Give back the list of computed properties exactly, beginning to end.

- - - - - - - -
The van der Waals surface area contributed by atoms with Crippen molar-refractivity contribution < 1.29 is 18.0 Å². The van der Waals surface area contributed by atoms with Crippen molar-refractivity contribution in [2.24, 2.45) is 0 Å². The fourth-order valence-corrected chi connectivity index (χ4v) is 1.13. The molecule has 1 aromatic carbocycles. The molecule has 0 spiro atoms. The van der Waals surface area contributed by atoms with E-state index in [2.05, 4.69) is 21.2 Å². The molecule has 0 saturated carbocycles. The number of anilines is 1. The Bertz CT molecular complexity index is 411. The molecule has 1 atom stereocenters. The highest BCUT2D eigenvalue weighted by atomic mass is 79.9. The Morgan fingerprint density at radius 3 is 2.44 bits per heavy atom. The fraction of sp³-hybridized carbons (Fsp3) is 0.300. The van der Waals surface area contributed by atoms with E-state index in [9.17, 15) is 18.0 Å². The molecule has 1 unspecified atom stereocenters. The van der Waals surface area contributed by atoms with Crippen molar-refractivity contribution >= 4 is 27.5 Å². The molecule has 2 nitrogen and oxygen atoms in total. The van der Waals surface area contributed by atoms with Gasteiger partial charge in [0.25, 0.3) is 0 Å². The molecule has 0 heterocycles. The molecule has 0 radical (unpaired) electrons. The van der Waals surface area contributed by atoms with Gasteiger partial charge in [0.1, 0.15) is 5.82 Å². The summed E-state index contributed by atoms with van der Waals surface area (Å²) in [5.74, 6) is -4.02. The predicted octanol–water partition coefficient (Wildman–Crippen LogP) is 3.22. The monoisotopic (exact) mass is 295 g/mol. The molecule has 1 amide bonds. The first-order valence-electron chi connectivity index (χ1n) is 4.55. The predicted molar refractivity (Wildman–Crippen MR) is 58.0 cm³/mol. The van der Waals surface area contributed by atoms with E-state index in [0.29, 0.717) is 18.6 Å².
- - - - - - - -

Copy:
The van der Waals surface area contributed by atoms with Crippen molar-refractivity contribution < 1.29 is 18.0 Å². The van der Waals surface area contributed by atoms with Crippen molar-refractivity contribution in [2.24, 2.45) is 0 Å². The fourth-order valence-corrected chi connectivity index (χ4v) is 1.13. The molecule has 1 aromatic carbocycles. The molecule has 0 spiro atoms. The van der Waals surface area contributed by atoms with E-state index in [2.05, 4.69) is 21.2 Å². The molecule has 0 saturated carbocycles. The number of anilines is 1. The Bertz CT molecular complexity index is 411. The molecule has 1 atom stereocenters. The highest BCUT2D eigenvalue weighted by atomic mass is 79.9. The Morgan fingerprint density at radius 3 is 2.44 bits per heavy atom. The fraction of sp³-hybridized carbons (Fsp3) is 0.300. The van der Waals surface area contributed by atoms with E-state index in [9.17, 15) is 18.0 Å². The molecule has 1 unspecified atom stereocenters. The van der Waals surface area contributed by atoms with Crippen molar-refractivity contribution >= 4 is 27.5 Å². The molecule has 2 nitrogen and oxygen atoms in total. The van der Waals surface area contributed by atoms with Gasteiger partial charge in [0.25, 0.3) is 0 Å². The molecule has 0 heterocycles. The molecule has 0 radical (unpaired) electrons. The van der Waals surface area contributed by atoms with Gasteiger partial charge in [0.1, 0.15) is 5.82 Å². The summed E-state index contributed by atoms with van der Waals surface area (Å²) in [5.74, 6) is -4.02. The predicted octanol–water partition coefficient (Wildman–Crippen LogP) is 3.22. The monoisotopic (exact) mass is 295 g/mol. The molecule has 1 amide bonds. The first-order valence-electron chi connectivity index (χ1n) is 4.55. The predicted molar refractivity (Wildman–Crippen MR) is 58.0 cm³/mol. The van der Waals surface area contributed by atoms with E-state index in [0.29, 0.717) is 18.6 Å².